The irony in a gesture

The first time I saw it, I did a double-take. Honestly, there was no doubt in my mind that what I saw was a gesture of respect. After all, Tim Tebow had been kneeling just a few years before and many people loved the symbolism. Since I don’t follow U.S. football and I didn’t really know a lot about Colin Kaepernick, I had little reason to doubt that a genuflection during the solemn playing of the national anthem was anything other than a gesture of reverence. I knew both Tebow and Kaepernick were on the record making firm declarations of their Christian faiths. It took my wife — who has never successfully managed to explain football to me — to correct me, telling me Kaepernick’s dignified kneel was actually a quiet protest.

I have always considered myself a patriot but, on seeing several of Kaepernick’s early kneels, I thought he was probably the most respectful protester I had ever witnessed. Back before Kaepernick became a lightning rod, he was just a man who wanted to draw attention to the enormous disparity in the way law enforcement is conducted against people of color versus white people. The disparity is a demonstrably real long-term problem and Kaepernick figured he had the perfect low-key protest to spark a conversation.

What I didn’t discover until later was that Kaepernick sought advice to make sure he didn’t dishonor U.S. service people. Because he wanted to protest without making a big scene, Kaepernick asked fellow football player Nate Boyer what he thought if Kaepernick protested by remaining seated on the bench during the playing of the anthem. Boyer, a veteran Army Green Beret with multiple tours of Afghanistan and Iraq under his belt, suggested his friend kneel instead of sitting, because kneeling would be respectful. Kaepernick took Boyer’s advice. Both men knew taking this small action during the national anthem would garner at least a little attention.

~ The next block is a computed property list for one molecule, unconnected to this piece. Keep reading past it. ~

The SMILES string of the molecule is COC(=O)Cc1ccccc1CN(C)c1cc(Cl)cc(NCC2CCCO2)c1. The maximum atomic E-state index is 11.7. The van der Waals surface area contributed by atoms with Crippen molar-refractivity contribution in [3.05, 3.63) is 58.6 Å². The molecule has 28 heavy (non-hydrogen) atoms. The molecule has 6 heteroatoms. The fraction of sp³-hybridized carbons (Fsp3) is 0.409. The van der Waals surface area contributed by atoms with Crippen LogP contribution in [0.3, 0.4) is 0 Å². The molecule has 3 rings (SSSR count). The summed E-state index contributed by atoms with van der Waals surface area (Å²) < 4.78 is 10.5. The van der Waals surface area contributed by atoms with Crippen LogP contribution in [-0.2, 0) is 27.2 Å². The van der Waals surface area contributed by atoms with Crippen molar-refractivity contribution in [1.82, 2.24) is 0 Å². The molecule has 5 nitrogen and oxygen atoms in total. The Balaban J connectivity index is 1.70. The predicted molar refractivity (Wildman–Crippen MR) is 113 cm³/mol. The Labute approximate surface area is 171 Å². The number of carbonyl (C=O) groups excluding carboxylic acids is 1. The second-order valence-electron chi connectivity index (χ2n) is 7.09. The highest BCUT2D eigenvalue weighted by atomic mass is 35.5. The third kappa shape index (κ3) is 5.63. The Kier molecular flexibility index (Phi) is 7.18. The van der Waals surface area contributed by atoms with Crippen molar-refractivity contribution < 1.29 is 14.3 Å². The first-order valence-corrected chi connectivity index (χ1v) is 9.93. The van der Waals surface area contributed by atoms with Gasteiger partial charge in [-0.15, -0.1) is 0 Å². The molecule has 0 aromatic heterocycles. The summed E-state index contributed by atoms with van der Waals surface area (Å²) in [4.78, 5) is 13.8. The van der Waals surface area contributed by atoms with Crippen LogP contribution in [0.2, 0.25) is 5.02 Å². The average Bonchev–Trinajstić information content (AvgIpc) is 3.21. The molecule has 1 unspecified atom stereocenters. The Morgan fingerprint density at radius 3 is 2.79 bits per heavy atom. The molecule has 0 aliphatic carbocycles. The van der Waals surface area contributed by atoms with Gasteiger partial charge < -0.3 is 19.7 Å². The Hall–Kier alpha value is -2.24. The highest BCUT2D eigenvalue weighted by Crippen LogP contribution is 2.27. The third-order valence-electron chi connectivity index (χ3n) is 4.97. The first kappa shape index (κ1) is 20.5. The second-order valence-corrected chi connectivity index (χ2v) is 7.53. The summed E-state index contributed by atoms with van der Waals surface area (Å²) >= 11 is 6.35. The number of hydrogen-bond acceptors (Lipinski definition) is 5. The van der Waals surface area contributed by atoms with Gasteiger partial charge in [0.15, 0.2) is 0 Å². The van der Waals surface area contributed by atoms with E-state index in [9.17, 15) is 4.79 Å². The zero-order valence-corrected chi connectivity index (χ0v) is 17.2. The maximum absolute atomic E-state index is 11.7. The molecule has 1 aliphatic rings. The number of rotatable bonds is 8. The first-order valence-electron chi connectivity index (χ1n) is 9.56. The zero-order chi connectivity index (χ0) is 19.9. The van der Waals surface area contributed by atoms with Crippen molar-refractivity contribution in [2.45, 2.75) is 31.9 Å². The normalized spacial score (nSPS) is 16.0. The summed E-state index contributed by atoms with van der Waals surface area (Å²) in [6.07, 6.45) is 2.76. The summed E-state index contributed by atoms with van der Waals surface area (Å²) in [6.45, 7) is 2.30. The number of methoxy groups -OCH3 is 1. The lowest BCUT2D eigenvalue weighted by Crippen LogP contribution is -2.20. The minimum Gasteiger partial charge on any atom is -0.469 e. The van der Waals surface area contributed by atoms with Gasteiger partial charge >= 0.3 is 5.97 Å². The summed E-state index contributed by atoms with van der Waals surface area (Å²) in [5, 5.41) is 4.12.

If there’s anything we’ve learned over the last year of protests and riots, it’s that our level of discomfort is directly proportionate to the robustness of the conversation we’re having about race. The second we start to get comfortable again, the conversation stops. As it turned out, Kaepernick’s simple protest caused a much greater discomfort than anyone expected.

Boyer and Kaepernick were left reeling by the intensity of public reaction. Kneeling or genuflecting is a universal sign of submission, a gesture of honor or reverence. We kneel before God, we kneel before the cross, we kneel before sovereigns, sometimes we even kneel before a flag. If Kaepernick had turned his back on the flag or remained seated, those choices would’ve been clearly disrespectful. But kneeling? Admittedly, Kaepernick’s kneeling was a protest statement but it was a careful and dignified one.

Kaepernick’s protest ignited a great deal of public outrage. The act of genuflection — chosen specifically because it was not a disrespectful gesture — was interpreted as some sort of desecration of the flag, mockery of the anthem and/or ridicule of service members. Kaepernick was accused of everything from inciting unrest to treason. But when the hyperbole and hysteria are put aside, what he really did was try to start a needed national conversation.